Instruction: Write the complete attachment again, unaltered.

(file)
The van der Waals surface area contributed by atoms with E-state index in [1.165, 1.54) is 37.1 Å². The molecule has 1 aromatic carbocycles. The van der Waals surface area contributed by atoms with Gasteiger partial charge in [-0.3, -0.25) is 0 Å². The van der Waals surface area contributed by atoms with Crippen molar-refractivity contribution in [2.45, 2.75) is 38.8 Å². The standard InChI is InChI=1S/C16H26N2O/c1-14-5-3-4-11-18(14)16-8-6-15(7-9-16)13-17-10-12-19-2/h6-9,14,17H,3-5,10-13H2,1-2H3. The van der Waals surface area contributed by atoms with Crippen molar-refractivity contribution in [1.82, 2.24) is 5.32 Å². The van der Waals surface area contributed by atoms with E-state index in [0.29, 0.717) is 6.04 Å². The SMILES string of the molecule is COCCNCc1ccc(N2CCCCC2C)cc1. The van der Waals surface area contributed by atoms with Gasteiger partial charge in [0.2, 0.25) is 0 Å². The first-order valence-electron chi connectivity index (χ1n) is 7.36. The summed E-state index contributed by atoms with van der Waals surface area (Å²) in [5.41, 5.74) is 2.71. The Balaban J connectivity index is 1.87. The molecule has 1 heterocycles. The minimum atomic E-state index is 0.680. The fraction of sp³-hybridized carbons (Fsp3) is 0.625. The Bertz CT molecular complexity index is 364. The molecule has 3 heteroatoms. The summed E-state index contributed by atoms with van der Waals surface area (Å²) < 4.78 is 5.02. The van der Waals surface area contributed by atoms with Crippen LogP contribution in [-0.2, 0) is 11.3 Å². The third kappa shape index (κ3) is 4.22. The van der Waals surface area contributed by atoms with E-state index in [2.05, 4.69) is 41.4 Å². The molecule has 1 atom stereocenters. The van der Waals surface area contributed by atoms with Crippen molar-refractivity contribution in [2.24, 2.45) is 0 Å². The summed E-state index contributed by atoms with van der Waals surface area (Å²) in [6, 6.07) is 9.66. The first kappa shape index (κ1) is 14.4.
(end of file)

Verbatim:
The van der Waals surface area contributed by atoms with E-state index in [1.165, 1.54) is 37.1 Å². The molecule has 1 aromatic carbocycles. The van der Waals surface area contributed by atoms with Gasteiger partial charge in [-0.3, -0.25) is 0 Å². The van der Waals surface area contributed by atoms with Crippen molar-refractivity contribution in [2.45, 2.75) is 38.8 Å². The standard InChI is InChI=1S/C16H26N2O/c1-14-5-3-4-11-18(14)16-8-6-15(7-9-16)13-17-10-12-19-2/h6-9,14,17H,3-5,10-13H2,1-2H3. The van der Waals surface area contributed by atoms with Crippen molar-refractivity contribution in [1.82, 2.24) is 5.32 Å². The van der Waals surface area contributed by atoms with E-state index in [0.29, 0.717) is 6.04 Å². The SMILES string of the molecule is COCCNCc1ccc(N2CCCCC2C)cc1. The van der Waals surface area contributed by atoms with Gasteiger partial charge in [0.2, 0.25) is 0 Å². The first-order valence-electron chi connectivity index (χ1n) is 7.36. The summed E-state index contributed by atoms with van der Waals surface area (Å²) in [5.41, 5.74) is 2.71. The Balaban J connectivity index is 1.87. The molecule has 1 heterocycles. The minimum atomic E-state index is 0.680. The fraction of sp³-hybridized carbons (Fsp3) is 0.625. The Bertz CT molecular complexity index is 364. The molecule has 3 heteroatoms. The summed E-state index contributed by atoms with van der Waals surface area (Å²) < 4.78 is 5.02. The van der Waals surface area contributed by atoms with Crippen LogP contribution in [-0.2, 0) is 11.3 Å². The third kappa shape index (κ3) is 4.22. The van der Waals surface area contributed by atoms with E-state index in [2.05, 4.69) is 41.4 Å². The molecule has 1 atom stereocenters. The van der Waals surface area contributed by atoms with Crippen molar-refractivity contribution in [2.24, 2.45) is 0 Å². The summed E-state index contributed by atoms with van der Waals surface area (Å²) in [6, 6.07) is 9.66. The first kappa shape index (κ1) is 14.4.